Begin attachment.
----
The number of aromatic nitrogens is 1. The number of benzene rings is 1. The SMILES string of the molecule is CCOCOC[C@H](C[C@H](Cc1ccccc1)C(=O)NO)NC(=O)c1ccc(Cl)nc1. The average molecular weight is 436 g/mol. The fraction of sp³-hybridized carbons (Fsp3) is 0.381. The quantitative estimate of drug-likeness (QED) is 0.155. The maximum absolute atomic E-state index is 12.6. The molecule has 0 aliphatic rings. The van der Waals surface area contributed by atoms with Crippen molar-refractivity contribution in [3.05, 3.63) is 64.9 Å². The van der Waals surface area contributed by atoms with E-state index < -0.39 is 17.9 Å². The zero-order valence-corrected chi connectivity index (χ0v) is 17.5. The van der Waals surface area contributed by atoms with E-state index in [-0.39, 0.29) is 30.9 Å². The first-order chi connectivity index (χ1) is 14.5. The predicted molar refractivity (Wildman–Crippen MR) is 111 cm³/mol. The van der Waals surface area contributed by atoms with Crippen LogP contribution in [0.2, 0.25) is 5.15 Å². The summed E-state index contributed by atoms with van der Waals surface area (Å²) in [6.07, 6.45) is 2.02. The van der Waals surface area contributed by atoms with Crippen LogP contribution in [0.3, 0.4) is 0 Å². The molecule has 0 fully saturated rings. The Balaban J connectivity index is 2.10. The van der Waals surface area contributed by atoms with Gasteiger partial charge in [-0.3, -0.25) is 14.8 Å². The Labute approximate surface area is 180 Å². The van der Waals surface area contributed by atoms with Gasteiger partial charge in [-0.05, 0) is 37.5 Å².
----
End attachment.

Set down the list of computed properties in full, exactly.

The number of aromatic nitrogens is 1. The number of benzene rings is 1. The SMILES string of the molecule is CCOCOC[C@H](C[C@H](Cc1ccccc1)C(=O)NO)NC(=O)c1ccc(Cl)nc1. The average molecular weight is 436 g/mol. The fraction of sp³-hybridized carbons (Fsp3) is 0.381. The quantitative estimate of drug-likeness (QED) is 0.155. The maximum absolute atomic E-state index is 12.6. The molecule has 0 aliphatic rings. The van der Waals surface area contributed by atoms with Crippen molar-refractivity contribution in [3.05, 3.63) is 64.9 Å². The van der Waals surface area contributed by atoms with E-state index < -0.39 is 17.9 Å². The zero-order valence-corrected chi connectivity index (χ0v) is 17.5. The van der Waals surface area contributed by atoms with E-state index in [-0.39, 0.29) is 30.9 Å². The first-order chi connectivity index (χ1) is 14.5. The predicted molar refractivity (Wildman–Crippen MR) is 111 cm³/mol. The van der Waals surface area contributed by atoms with Crippen LogP contribution in [0.2, 0.25) is 5.15 Å². The summed E-state index contributed by atoms with van der Waals surface area (Å²) in [6.07, 6.45) is 2.02. The van der Waals surface area contributed by atoms with Crippen LogP contribution in [0.3, 0.4) is 0 Å². The molecule has 0 fully saturated rings. The Balaban J connectivity index is 2.10. The van der Waals surface area contributed by atoms with Gasteiger partial charge in [-0.3, -0.25) is 14.8 Å². The Labute approximate surface area is 180 Å². The van der Waals surface area contributed by atoms with Gasteiger partial charge in [-0.05, 0) is 37.5 Å².